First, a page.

|Discovery Day projects highlight college’s long history|
|Friday, 03 April 2009|
This year marked lucky number 13 for the annual college event, Discovery Day, and it is was as successful as ever.
This year, 170 students participated and presented a total of 61 projects. As all classes and events were canceled for the day, students had the opportunity to take a new perspective on learning.
This year’s event included projects paying homage to the past and others that will shape the future.
An array of works made this Discovery Day unique. A project by a biology major honors the college’s Sesquicentennial Celebration by summing up the first 40 years of BC’s Biology department.
Other students took a reverse approach, pushing the boundaries of modern music by composing their own contemporary music pieces.
Because this school year marks our Sesquicentennial Celebration, these three projects focus on the past and the future of education at Benedictine College.
Lauren Sheeley, a sophomore Biology major, took on the history of the college’s biology department with her project, The Development and Growth of St. Benedict’s College Biology Department: A 40- year Survey under Fr. Hubert W. Blocker, O.S.B., Ph.D.
Sheeley undertook this project after Biology Professor Dr. Terry Malloy planted the idea in her head.
The Biology Department became official in 1927 under Fr. Hubert Blocker, O.S.B., Ph.D, who stayed until 1952 when Fr. Eugene Dehner, O.S.B., Ph.D took over.
By reading the autobiographies she was able to compile the history of the first 40 years of the Biology Department. Originally, Sheeley planned on doing a complete history of the department so far, but because of the overflow of information, she focused on its inception and first years.
“I hope to expand the project next year and cover the entire history of the department,” said Sheeley.
Her presentation included a poster and a display table of materials used in the Biology Department in its first years, which included a time line of microscopes used and slides that were created by Fr. Blocker for use in the department back in the early 1900s.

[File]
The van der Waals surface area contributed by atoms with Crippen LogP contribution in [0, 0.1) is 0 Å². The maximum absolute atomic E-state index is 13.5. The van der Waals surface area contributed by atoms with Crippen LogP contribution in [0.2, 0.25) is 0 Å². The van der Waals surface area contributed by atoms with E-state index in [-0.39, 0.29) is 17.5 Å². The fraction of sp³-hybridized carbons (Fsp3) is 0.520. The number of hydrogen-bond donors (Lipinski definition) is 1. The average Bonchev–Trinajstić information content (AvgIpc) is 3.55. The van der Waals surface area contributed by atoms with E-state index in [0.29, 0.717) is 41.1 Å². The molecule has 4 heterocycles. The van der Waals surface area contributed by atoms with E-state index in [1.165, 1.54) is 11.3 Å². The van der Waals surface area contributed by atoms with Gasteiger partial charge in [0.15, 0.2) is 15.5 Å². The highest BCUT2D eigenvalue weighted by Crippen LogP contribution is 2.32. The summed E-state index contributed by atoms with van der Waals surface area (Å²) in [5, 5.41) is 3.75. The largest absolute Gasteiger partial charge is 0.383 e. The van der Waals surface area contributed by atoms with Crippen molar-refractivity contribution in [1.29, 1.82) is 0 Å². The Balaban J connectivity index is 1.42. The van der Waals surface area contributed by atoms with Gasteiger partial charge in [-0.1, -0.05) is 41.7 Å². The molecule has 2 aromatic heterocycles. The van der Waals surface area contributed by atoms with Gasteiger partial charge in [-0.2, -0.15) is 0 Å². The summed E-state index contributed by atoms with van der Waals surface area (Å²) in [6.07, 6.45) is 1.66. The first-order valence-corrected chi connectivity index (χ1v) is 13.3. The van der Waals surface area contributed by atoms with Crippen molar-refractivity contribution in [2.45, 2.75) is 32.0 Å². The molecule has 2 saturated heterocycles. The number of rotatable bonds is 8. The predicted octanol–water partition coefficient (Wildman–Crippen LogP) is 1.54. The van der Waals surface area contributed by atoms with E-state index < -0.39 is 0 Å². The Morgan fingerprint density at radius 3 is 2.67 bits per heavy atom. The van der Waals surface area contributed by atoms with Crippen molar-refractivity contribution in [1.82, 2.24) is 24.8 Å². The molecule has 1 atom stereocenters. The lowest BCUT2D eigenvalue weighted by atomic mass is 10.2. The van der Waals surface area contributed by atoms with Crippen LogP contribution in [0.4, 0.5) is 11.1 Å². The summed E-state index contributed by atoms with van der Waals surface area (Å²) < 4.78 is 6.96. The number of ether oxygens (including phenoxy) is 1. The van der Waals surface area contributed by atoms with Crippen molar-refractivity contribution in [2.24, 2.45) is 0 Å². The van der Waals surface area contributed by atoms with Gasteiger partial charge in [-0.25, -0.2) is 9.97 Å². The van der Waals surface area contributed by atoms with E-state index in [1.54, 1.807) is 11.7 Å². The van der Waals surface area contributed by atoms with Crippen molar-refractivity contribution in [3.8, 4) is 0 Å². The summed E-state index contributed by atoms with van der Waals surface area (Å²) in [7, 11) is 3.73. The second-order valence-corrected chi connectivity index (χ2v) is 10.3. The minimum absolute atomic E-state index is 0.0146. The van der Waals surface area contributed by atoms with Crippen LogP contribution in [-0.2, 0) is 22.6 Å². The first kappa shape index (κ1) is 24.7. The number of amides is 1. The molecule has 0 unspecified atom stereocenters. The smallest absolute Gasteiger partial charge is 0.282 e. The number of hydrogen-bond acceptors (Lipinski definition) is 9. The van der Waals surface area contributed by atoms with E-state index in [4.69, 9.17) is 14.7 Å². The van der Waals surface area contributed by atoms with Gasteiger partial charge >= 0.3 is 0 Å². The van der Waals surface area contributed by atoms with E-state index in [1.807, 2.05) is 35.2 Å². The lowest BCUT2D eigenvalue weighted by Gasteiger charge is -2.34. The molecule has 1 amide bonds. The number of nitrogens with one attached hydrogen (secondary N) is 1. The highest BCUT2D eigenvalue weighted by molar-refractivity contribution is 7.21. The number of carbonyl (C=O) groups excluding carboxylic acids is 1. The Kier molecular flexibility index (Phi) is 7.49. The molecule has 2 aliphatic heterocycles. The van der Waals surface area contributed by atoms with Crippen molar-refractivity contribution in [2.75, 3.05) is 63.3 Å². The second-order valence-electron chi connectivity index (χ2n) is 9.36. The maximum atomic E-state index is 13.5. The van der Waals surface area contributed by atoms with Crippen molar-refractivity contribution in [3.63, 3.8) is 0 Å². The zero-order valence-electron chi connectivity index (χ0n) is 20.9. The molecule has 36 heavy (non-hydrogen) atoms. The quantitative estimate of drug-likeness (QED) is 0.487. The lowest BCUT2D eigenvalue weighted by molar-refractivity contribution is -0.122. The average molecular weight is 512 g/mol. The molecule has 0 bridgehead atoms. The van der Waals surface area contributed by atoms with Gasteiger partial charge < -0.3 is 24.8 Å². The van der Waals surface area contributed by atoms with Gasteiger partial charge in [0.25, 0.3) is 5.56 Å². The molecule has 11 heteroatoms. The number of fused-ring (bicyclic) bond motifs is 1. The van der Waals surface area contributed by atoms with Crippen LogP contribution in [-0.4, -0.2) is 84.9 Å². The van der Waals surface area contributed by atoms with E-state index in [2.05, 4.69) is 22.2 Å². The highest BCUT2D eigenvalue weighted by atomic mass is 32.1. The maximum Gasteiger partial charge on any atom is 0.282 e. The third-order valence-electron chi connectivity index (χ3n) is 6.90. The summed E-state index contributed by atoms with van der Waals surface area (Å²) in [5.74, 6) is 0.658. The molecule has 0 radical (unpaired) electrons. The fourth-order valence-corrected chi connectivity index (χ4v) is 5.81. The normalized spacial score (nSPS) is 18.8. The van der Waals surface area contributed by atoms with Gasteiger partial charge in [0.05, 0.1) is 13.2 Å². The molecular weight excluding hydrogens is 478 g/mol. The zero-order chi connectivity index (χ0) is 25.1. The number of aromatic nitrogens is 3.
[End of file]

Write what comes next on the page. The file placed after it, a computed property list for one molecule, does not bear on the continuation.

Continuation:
“My favorite part of this project was poking around the department looking for old microscopes, slides, and material and seeing all the old things that were used so long ago. It was really interesting,” said Sheeley.
Sophomore music major Sean York was one of a handful of music students whose projects focused on the future of the school instead of its history.
York composed and directed the performance of his own musical piece, called “The Works.”
With assistance from music professor Dr. Chris Greco, York composed a four-part brass piece entirely on his own.
“It was the most challenging thing I’ve ever done, but it was also the most rewarding,” said York. The composition utilizes contemporary 20th century techniques, which vary from the more traditional music normally played at Benedictine.
The use of more contemporary techniques allowed York to be creative in how he portrayed the theme of the piece. The theme is about the battle between good and evil and the discord it causes here on earth.
The name of the composition represents “the works” of the devil. The non-traditional techniques he used to represent the theme are very modern, showing the progress the Music Department is making as music continues to develop and change.
Performing the piece was Christian Garcia, timpani, Matt DeLoux, trumpet, Alex Martinez, trumpet, and Tom Downey, tuba. York directed the performance.
Although Discovery Day included many other education endeavors, these two projects represent the history and the future of education at Benedictine College.
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